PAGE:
MAIASP. 2022. No. S1

Mikhail Treister (Bonn, Germany)

Whether the “Fur Road” existed in HAN period?


DOI: 10.53737/2713-2021.2022.30.80.003

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Pages: 50109

The lack of specificity and systematic approach to the treatment of archaeological material forces me, within the framework of one publication, to consider in dynamics and to identify the correlation of the distribution of Chinese imports in the West, i.e. in the burials of the nomads of Asian Sarmatia and in the Northern Black Sea region, on the one hand, and of Western and Central Asian imports in China and in the Xiongnu necropoleis of the Han period. Despite the multi-vector connections that demonstrate some of the elite burials of the nomads of Asian Sarmatia in the 1st century BCE — 3rd century CE, it is difficult to talk about the existence of a stable movement of goods from China to the Northern Black Sea region and in the opposite direction along the land route.

Even if we take into account the fact that goods that are difficult to be fixed archaeologically, for example, furs, were transported to the east, as was the case in the Early Middle Ages, a significantly larger number of finds of Chinese and Central Asian objects in the territory of Asian Sarmatia and the Northern Black Sea region, rather than objects that could be identified as North Pontic (or transiting through the Northern Black Sea region), in the burials of the Xiongnu in Mongolia and in the necropoleis of the Han period in China, attracts attention.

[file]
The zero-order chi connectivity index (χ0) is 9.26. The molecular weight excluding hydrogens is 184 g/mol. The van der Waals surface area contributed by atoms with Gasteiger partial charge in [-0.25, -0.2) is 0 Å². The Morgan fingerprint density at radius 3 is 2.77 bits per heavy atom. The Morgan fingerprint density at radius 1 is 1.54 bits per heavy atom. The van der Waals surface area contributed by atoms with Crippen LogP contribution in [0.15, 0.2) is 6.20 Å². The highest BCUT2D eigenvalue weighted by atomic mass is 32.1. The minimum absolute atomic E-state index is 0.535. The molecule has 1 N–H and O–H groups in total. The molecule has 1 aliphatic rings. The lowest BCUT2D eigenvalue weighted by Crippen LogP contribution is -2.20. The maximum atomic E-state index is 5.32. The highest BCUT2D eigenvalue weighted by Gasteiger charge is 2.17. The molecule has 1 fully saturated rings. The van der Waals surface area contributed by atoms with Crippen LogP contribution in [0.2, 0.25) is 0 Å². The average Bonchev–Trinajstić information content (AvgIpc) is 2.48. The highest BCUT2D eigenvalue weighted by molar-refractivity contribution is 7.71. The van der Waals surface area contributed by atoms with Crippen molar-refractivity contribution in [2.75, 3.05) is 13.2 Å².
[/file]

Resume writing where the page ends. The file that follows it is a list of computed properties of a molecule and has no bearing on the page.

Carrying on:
The picture reflects the movement of certain categories of goods from east to west as a result of intertribal exchange and (or) migrations in the Middle Sarmatian period. In the Late Sarmatian period, objects of Chinese origin were not distributed to the west of the Southern Urals, and Roman imports did not penetrate to the east of the Southern Urals and Trans-Urals. Both of them were sent specifically to this region, and merchants both from the North Pontic area and from Kangju (?) were attracted by the same goods available here, probably furs.

Key words: Eurasia, China, Asian Sarmatia, North Pontic area, Chinese and Roman imports, Silk Road, Fur Road.

Received November 25, 2022

Accepted for publication December 12, 2022

About the author:

Treister Mikhail (Bonn, Germany). Dr. phil. habil. (RUS), Independent researcher